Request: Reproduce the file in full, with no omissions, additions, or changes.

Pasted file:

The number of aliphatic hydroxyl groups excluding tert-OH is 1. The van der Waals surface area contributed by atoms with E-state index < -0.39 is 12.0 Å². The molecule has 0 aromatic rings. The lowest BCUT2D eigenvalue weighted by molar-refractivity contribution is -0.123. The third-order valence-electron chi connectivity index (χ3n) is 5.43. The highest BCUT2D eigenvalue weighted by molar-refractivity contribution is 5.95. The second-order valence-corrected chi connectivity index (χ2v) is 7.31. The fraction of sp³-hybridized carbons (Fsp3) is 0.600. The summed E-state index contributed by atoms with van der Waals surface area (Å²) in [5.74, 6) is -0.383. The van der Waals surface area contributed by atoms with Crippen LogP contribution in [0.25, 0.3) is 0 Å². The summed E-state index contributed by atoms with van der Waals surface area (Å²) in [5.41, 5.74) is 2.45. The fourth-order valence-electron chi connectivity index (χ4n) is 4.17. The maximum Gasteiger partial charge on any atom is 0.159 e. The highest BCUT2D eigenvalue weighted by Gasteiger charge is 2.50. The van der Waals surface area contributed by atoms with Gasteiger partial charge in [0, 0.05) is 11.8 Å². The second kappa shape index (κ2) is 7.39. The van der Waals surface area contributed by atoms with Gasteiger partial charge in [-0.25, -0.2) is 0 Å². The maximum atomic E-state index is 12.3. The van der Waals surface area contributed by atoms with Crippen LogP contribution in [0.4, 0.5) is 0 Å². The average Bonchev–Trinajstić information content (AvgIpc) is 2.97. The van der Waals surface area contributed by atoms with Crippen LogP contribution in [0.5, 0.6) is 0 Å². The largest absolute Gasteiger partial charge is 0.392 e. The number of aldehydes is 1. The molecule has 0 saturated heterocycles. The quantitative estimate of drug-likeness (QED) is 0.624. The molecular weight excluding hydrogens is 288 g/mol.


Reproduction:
The number of aliphatic hydroxyl groups excluding tert-OH is 1. The van der Waals surface area contributed by atoms with E-state index < -0.39 is 12.0 Å². The molecule has 0 aromatic rings. The lowest BCUT2D eigenvalue weighted by molar-refractivity contribution is -0.123. The third-order valence-electron chi connectivity index (χ3n) is 5.43. The highest BCUT2D eigenvalue weighted by molar-refractivity contribution is 5.95. The second-order valence-corrected chi connectivity index (χ2v) is 7.31. The fraction of sp³-hybridized carbons (Fsp3) is 0.600. The summed E-state index contributed by atoms with van der Waals surface area (Å²) in [5.74, 6) is -0.383. The van der Waals surface area contributed by atoms with Crippen LogP contribution in [0.25, 0.3) is 0 Å². The summed E-state index contributed by atoms with van der Waals surface area (Å²) in [5.41, 5.74) is 2.45. The fourth-order valence-electron chi connectivity index (χ4n) is 4.17. The maximum Gasteiger partial charge on any atom is 0.159 e. The highest BCUT2D eigenvalue weighted by Gasteiger charge is 2.50. The van der Waals surface area contributed by atoms with Gasteiger partial charge in [0, 0.05) is 11.8 Å². The second kappa shape index (κ2) is 7.39. The van der Waals surface area contributed by atoms with Gasteiger partial charge in [-0.25, -0.2) is 0 Å². The maximum atomic E-state index is 12.3. The van der Waals surface area contributed by atoms with Crippen LogP contribution in [0.4, 0.5) is 0 Å². The average Bonchev–Trinajstić information content (AvgIpc) is 2.97. The van der Waals surface area contributed by atoms with Crippen LogP contribution in [0.5, 0.6) is 0 Å². The largest absolute Gasteiger partial charge is 0.392 e. The number of aldehydes is 1. The molecule has 0 saturated heterocycles. The quantitative estimate of drug-likeness (QED) is 0.624. The molecular weight excluding hydrogens is 288 g/mol.